"It was not easy."

​That's how Roch Brisson summed up his experience watching the murder trial of the man who killed his son, Christopher Brisson, in 2015. Darryl Sheepway's trial in Yukon Supreme Court concluded earlier this month, and a verdict is expected in the new year.

"I believe in the higher power, and the day the trial started I looked upstairs and I said, 'give me strength, because I'm going to need it,'" Roch Brisson recalled.

Sheepway has admitted to shooting Christopher Brisson dead, after arranging a meeting with him to buy drugs. But Sheepway pleaded not guilty to a first degree murder charge, saying he did not intend to kill Brisson.

Roch Brisson says losing Christopher has been devastating, for him and his large, extended family. Roch has three daughters, nine grandchildren, and 11 siblings. 

"That's a lot of people [Sheepway]'s affected," he said.

Connecting with Sheepway's former wife

During the trial, Brisson sometimes sat with Sheepway's former wife, Katherine Scheck. It was Scheck who first contacted RCMP in 2016, after Sheepway confessed his crime to her.

"I really believe that lady is really courageous for what she did," Brisson said. "She went to the RCMP and she did what she had to do, for herself, and her kids."

Christopher Brisson

Brisson, 25, was reported missing on August 2015. His body was found in Miles Canyon a few days later. Sheepway has admitted to killing Brisson, but pleaded guilty to the charge of first degree murder. (Facebook)

He says Scheck and her children are also victims.

"I met her, I talked with her, we cried together. But I'm telling you — it's not easy for me, it's not easy for her," he said.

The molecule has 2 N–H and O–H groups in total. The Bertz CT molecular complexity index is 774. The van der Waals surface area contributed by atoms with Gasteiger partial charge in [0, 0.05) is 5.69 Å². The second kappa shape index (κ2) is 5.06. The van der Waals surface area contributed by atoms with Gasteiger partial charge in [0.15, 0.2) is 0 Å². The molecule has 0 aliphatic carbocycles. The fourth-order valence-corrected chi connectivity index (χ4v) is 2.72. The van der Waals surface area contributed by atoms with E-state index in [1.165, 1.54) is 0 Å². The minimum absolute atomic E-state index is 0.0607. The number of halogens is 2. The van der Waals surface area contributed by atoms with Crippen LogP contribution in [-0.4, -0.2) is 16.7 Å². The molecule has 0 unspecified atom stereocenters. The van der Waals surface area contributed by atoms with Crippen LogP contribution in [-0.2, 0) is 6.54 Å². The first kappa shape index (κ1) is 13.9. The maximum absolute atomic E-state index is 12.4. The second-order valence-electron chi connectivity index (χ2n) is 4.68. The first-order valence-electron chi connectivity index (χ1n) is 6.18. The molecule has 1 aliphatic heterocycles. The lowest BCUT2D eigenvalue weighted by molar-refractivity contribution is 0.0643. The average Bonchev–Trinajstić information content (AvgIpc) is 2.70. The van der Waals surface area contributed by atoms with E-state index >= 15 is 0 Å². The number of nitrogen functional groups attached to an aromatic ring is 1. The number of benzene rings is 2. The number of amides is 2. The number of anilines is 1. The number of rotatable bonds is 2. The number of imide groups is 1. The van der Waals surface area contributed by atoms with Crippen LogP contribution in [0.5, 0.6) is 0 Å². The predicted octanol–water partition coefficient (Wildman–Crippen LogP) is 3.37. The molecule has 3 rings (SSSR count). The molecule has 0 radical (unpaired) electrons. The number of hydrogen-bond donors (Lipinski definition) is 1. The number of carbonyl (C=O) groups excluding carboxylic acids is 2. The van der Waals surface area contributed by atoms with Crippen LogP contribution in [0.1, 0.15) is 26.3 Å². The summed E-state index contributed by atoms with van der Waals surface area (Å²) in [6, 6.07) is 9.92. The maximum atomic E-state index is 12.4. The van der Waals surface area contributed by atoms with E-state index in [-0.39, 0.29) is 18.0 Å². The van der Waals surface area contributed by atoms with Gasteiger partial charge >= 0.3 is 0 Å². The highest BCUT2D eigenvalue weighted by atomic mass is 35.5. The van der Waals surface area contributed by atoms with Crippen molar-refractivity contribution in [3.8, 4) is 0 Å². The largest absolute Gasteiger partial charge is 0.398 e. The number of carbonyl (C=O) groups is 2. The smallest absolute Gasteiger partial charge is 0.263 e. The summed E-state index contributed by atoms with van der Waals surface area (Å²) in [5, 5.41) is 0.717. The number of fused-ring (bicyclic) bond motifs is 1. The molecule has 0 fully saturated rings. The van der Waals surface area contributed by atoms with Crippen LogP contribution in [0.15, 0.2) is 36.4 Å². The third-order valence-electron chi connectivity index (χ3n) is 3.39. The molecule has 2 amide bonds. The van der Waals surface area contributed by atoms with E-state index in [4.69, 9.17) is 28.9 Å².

"She's got a long road ahead of her, because the kids are going to be asking questions."

Brisson has not had an easy time either. He's been troubled by news coverage of the trial, which he feels has painted Christopher simply as a drug dealer, because of Sheepway's testimony.

"Sometimes people read too much of that, and come to the wrong conclusion," he said.

'The phone's not really ringing anymore'

Brisson's says his work has also suffered. He hires himself out as a labourer, but says he's not as busy as he once was. 

"The phone's not really ringing anymore, because people are, 'well, I don't want to hire this guy, because his son was mixed up in drugs, whatever.'"

He is grateful for the help he's received, though — through counselling and other services. He feels he's lucky to live in Yukon, and wouldn't have received the same help elsewhere.

He's been seeing a counsellor for two years now.

"The good Lord, all the time puts the right person in your path when you need it. And he put her in my path," he said.  

Brisson said he's also gained a new perspective on his childhood, which he describes as "hell." Those difficult early experiences, he says, somehow gave him a well of strength that he now draws from.

He also has advice, for anybody else who finds themselves in a similar situation of traumatic and unexpected loss.

​​"Reach out. Reach out to somebody."

With files from Claudiane Samson